Let them eat cake

Given my daughter’s demand she have cake for breakfast, having read the Very Hungry Caterpillar and taken her cue from him, I made little Victoria sponge cupcakes. (Reader, keep your hair on, I didn’t jump straight into the kitchen and bake as soon as she started mewing, nor did I spoon cupcakes into her open, baby-bird-like cakehole for breakfast.)

I don’t often bake, nor do I keep confectionary, cakes or biscuits in the house as I don’t do restraint. However, it doesn’t take too much persuasion to get me cracking a few eggs and donning a pinny (ok, I don’t wear an apron.) My mother didn’t cook and I learned jam-making, pastry-making and generally 1950s housewifery from my gran (including stressing about “my windows” and assorted hen-pecking). Mixing eggs and flour, for batter, cakes or pastry never fails to send me back to the autumn-hues of her Midlands kitchen, where I stirred and filled cases and flicked through her big grey cookery compendium, fascinated by the elaborate recipes, alien to my upbringing. And so baking, in the sense of eggs and flour mixing, instills with me warmth and sadness. Recipe books fascinated me then and still do (or did, pre Monkey-face.) I hope to pass on cookery and recipe books to her as my gran did to me.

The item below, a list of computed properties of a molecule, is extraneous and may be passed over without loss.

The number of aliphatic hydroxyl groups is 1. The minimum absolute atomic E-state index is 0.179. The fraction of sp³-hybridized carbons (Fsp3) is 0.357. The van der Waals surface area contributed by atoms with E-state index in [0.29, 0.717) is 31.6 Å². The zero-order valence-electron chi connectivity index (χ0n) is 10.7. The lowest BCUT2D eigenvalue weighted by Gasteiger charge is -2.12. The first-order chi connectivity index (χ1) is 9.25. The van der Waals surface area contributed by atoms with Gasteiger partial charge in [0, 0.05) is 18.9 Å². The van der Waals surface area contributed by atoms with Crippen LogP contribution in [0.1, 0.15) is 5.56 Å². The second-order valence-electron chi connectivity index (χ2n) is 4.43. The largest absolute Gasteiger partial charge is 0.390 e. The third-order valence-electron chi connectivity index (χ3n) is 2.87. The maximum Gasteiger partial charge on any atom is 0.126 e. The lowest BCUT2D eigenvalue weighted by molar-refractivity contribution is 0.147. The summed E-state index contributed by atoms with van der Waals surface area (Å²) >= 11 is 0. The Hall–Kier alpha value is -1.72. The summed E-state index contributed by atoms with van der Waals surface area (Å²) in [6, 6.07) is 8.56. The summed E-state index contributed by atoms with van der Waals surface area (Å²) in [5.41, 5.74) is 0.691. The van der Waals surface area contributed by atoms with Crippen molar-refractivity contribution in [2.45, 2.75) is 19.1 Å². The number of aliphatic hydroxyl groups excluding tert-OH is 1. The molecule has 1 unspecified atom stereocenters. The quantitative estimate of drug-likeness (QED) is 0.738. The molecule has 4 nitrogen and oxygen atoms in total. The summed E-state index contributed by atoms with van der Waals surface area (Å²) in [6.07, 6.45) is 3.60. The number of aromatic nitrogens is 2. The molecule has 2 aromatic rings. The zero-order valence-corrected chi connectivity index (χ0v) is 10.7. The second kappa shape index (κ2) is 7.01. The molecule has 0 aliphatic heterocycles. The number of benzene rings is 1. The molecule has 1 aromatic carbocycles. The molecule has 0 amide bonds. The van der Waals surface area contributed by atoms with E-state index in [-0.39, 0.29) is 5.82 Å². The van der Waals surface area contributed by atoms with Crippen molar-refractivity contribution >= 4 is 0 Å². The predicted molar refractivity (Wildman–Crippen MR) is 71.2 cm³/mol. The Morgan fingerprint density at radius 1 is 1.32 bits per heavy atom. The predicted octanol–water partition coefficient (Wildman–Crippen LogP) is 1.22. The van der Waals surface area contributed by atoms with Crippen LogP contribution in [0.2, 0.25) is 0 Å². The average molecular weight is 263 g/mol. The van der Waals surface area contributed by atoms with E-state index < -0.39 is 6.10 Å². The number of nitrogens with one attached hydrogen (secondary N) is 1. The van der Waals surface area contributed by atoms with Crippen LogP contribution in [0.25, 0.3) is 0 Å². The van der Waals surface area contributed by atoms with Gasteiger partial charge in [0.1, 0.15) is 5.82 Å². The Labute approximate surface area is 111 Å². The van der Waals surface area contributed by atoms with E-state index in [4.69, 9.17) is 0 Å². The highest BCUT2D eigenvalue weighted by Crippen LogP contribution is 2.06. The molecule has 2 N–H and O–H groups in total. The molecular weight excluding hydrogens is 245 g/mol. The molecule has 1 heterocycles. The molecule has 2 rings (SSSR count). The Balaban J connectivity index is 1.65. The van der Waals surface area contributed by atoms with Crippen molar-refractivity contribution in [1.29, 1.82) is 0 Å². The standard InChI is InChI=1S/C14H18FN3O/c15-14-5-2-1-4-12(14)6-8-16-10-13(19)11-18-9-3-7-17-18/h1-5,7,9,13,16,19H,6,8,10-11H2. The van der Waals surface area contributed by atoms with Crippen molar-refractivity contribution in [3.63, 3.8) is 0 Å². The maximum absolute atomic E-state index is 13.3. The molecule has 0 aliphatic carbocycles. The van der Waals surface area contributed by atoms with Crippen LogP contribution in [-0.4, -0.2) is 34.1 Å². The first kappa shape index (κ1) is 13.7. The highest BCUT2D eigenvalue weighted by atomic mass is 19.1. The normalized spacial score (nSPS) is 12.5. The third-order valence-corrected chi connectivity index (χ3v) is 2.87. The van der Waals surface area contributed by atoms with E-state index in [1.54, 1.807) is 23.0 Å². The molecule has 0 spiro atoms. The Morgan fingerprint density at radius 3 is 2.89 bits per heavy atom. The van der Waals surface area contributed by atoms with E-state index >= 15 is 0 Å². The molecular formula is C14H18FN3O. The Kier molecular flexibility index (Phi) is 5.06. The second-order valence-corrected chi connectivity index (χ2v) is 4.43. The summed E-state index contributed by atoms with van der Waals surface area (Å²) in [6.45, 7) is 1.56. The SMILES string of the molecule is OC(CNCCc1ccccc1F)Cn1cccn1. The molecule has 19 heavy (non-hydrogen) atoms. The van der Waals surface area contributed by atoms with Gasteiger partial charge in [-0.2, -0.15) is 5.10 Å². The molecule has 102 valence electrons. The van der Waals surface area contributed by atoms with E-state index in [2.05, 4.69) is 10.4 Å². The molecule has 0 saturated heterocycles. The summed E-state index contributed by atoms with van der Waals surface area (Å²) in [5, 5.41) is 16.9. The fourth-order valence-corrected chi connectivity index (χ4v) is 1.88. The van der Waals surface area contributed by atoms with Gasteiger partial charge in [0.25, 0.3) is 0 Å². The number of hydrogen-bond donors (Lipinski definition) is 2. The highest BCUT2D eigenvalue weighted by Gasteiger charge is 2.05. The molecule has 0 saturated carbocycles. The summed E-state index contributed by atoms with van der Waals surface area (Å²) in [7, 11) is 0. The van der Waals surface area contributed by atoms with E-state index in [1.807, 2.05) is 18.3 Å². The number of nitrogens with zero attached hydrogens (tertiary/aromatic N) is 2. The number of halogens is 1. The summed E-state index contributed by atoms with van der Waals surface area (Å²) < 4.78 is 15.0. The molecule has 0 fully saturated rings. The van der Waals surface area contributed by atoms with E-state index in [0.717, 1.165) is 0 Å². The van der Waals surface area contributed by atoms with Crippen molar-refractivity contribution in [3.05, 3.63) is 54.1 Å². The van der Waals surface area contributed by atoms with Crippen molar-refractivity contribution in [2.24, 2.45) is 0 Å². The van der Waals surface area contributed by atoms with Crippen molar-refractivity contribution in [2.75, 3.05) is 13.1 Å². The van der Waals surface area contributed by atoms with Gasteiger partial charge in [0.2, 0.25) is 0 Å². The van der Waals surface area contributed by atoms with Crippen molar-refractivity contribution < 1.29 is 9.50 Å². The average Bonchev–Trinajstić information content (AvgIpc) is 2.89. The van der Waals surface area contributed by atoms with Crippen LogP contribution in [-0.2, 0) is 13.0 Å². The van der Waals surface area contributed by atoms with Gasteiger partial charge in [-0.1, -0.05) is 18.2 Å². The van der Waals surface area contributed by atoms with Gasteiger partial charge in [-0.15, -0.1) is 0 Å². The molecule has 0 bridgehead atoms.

I enjoyed my half an hour of domestic goddessness/ goddestry/ goddessing. I enjoyed the Monkey-face’s hilarious expression even more.

There was a very tenuous link to this post to reading. But, in my life, I’m constantly surprised to find just how much is indeed linked to my love of books

For gran, with love and forgiveness


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